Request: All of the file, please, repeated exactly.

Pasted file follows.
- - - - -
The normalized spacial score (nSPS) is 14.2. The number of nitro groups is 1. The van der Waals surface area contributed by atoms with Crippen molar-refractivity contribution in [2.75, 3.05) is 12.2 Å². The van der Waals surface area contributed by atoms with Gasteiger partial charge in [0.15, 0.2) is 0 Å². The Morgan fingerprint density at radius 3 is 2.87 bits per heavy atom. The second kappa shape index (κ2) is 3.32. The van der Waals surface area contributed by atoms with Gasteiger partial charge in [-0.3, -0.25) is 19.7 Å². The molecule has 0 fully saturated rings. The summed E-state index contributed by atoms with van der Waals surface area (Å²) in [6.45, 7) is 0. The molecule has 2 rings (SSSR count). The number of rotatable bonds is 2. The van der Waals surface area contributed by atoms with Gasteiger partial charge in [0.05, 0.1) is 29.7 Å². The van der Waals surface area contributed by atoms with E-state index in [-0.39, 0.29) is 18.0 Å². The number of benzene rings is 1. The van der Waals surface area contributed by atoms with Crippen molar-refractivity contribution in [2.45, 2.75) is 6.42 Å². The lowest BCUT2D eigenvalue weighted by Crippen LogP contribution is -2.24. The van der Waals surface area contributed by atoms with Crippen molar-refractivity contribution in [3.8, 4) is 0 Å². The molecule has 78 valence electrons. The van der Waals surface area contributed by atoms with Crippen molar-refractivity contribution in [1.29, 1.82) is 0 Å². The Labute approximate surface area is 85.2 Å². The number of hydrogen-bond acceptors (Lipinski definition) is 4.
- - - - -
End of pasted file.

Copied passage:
The normalized spacial score (nSPS) is 14.2. The number of nitro groups is 1. The van der Waals surface area contributed by atoms with Crippen molar-refractivity contribution in [2.75, 3.05) is 12.2 Å². The van der Waals surface area contributed by atoms with Gasteiger partial charge in [0.15, 0.2) is 0 Å². The Morgan fingerprint density at radius 3 is 2.87 bits per heavy atom. The second kappa shape index (κ2) is 3.32. The van der Waals surface area contributed by atoms with Gasteiger partial charge in [-0.3, -0.25) is 19.7 Å². The molecule has 0 fully saturated rings. The summed E-state index contributed by atoms with van der Waals surface area (Å²) in [6.45, 7) is 0. The molecule has 2 rings (SSSR count). The number of rotatable bonds is 2. The van der Waals surface area contributed by atoms with Gasteiger partial charge in [0.05, 0.1) is 29.7 Å². The van der Waals surface area contributed by atoms with E-state index in [-0.39, 0.29) is 18.0 Å². The number of benzene rings is 1. The van der Waals surface area contributed by atoms with Crippen molar-refractivity contribution in [2.45, 2.75) is 6.42 Å². The lowest BCUT2D eigenvalue weighted by Crippen LogP contribution is -2.24. The van der Waals surface area contributed by atoms with Crippen molar-refractivity contribution in [3.8, 4) is 0 Å². The molecule has 78 valence electrons. The van der Waals surface area contributed by atoms with Crippen molar-refractivity contribution in [1.29, 1.82) is 0 Å². The Labute approximate surface area is 85.2 Å². The number of hydrogen-bond acceptors (Lipinski definition) is 4.